The strategy helps in two ways. One, IndiGo doesn't have to maintain a large inventory of spares or engines. Two, its aircraft are not grounded because some spare parts are not available - that is something the vendors have to worry about. That is reflected in the fact that its technical dispatch reliability of 99.4 per cent is amongst the best in the world. The third advantage, according to Ghosh, is that it prevents the airline from shocks (like a sudden problem in the engine requiring replacement). Aviation experts say the difference was palpable in 2010 when Kingfisher Airlines had to ground its aircraft because of snags in the engine, but IndiGo which used the same machine didn't because of the vendor support contracts. Even its C-checks, which an aircraft has to go through regularly, are planned with cost in mind. IndiGo gets these checks done in Sri Lanka, unlike its competitors who send their aircraft to as far as Dubai, Hong Kong, Singapore and Kuala Lumpur. "The advantage is that you burn less fuel to reach Sir Lanka and, since all your planes go to one place, you get a better price," says an industry insider.
There are other aspects too of the cost-control exercise. For instance, IndiGo's employee-aircraft ratio has improved from around 120 two years ago to 100-102 now. In striking contrast, Jet Airways has a ratio of 130, while Air India's ratio is 262. IndiGo closely monitors turnaround time and fixes tough targets: currently it gets an aircraft ready for its next flight in 31 minutes compared to 35 minutes a few years ago. This has helped the airline achieve its target of keeping the plane airborne for 12 hours a day, despite the fact that it has been getting new aircraft on a regular basis. That apart, its fleet consists of one kind of aircraft: the Airbus A-320. As a result, it is required to deal with one set of pilots, spares and engines. This simplifies the process of running the airline and also keeps costs on a tight leash. This is in contrast to a rival like SpiceJet which has two sets of aircraft. IndiGo has shied away from any loyalty scheme for passengers or the temptation to join a global alliance which, Ghosh says, only adds costs. Fuel burden
The biggest cost for any airline is jet fuel; it can add up to 50 per cent of the operational cost and any savings here could make a large difference to operations. IndiGo goes through it with a toothcomb. For instance, when the aircraft lands and comes to a standstill, the airline goes into a detailed analysis of whether it should be on auxiliary power or should it invest in a ground power unit to save fuel costs. "The question is whether you want to burn jet fuel for the auxiliary unit or burn diesel in the ground unit which is cheaper," says an aviation insider. Pilots are put through training on how to save fuel, which includes details of the time they should take to climb to 32,000 feet. "You can thrust the engine and reach the height fast which means high fuel consumption, or you could do it gradually which saves fuel. That is the detailing the airline goes through," points out a source which has closely seen the airline working. Insiders say that the airline preferred not to go for a full-fledged inflight magazine, which would have added additional weight and burnt more fuel, and stuck to a catalogue-size magazine which is lighter.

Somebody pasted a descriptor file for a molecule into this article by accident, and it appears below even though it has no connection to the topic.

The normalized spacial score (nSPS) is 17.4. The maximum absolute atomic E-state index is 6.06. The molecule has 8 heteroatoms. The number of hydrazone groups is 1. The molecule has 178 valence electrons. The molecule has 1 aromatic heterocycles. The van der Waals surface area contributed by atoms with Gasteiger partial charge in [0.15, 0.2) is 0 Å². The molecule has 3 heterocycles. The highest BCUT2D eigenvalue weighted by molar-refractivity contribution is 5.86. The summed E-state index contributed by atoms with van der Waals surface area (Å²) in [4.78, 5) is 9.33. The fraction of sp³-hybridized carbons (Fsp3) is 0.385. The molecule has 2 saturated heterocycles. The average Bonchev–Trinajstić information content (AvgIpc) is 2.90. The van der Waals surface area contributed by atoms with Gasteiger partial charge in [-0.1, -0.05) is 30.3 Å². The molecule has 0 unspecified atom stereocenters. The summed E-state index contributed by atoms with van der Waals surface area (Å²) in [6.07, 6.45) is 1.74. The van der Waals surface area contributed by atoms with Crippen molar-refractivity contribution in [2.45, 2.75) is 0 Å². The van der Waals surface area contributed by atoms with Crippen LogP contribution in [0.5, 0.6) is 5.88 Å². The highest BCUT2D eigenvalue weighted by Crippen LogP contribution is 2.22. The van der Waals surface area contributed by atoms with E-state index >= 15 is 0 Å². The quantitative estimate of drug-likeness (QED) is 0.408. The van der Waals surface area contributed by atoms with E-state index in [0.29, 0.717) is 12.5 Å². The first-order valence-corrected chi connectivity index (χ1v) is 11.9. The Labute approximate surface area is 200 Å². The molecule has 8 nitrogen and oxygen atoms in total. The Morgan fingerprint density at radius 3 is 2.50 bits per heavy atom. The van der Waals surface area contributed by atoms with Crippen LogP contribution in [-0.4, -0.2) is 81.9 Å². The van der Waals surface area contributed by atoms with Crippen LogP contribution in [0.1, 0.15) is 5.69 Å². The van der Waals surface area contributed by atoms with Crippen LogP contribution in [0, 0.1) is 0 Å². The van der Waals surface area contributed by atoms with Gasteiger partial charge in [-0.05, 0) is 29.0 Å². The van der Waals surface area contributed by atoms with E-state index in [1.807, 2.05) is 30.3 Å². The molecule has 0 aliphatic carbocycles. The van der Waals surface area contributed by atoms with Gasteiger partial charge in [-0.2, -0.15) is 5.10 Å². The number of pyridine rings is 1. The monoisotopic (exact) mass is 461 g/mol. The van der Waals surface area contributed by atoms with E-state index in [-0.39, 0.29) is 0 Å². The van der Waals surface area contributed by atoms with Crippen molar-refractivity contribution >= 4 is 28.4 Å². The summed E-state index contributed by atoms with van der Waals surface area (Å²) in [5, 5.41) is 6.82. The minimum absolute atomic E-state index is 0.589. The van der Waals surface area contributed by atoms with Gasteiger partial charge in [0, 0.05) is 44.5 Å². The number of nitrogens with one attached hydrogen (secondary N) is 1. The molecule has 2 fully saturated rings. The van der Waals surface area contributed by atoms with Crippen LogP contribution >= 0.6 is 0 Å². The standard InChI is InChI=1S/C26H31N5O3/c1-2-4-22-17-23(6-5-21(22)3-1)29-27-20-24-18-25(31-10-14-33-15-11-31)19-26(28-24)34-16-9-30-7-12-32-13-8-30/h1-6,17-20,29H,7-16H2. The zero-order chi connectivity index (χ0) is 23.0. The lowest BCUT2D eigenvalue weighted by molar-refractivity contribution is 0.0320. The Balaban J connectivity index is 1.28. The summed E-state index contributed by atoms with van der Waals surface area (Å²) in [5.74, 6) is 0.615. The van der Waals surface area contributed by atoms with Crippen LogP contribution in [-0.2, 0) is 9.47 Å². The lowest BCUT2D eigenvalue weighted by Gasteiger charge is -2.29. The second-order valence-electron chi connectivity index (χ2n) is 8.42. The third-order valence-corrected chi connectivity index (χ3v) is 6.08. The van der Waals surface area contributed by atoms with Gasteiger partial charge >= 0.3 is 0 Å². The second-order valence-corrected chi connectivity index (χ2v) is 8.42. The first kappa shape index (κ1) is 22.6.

Its consistent record of profitability has also helped the airline in getting more attractive financing deals to pay for its lease rentals which, according to estimates, are around 20 per cent of the total operating cost. It's an advantage which its competitors who are in the red cannot match. "We have been able to secure the financing for our planes in advance. The single largest factor which drives it is the creditworthiness of the airline because of the five years of profit," says Ghosh.
The whole effort to prune costs and improve profitability doesn't end here. IndiGo is taking more steps. Thus, it has ordered A-320 Neos which are 15 per cent more fuel-efficient and can make a substantial difference to the economics of the game. It is also pushing ancillary revenues to increase cash flows, though this might happen over the long haul. Ghosh says that ancillary revenues have inched up to 9 per cent of the total, an increase of one percentage point, in the last one year. With the government liberalising the policy (allowing airlines to fix baggage and pay more for some seats), it hopes to get a larger share of its revenue from ancillary sources in the days to come. With AirAsia and the Tata-Singapore-Airlines alliance ready to join the battle, IndiGo requires to pull out all the tricks in the bag.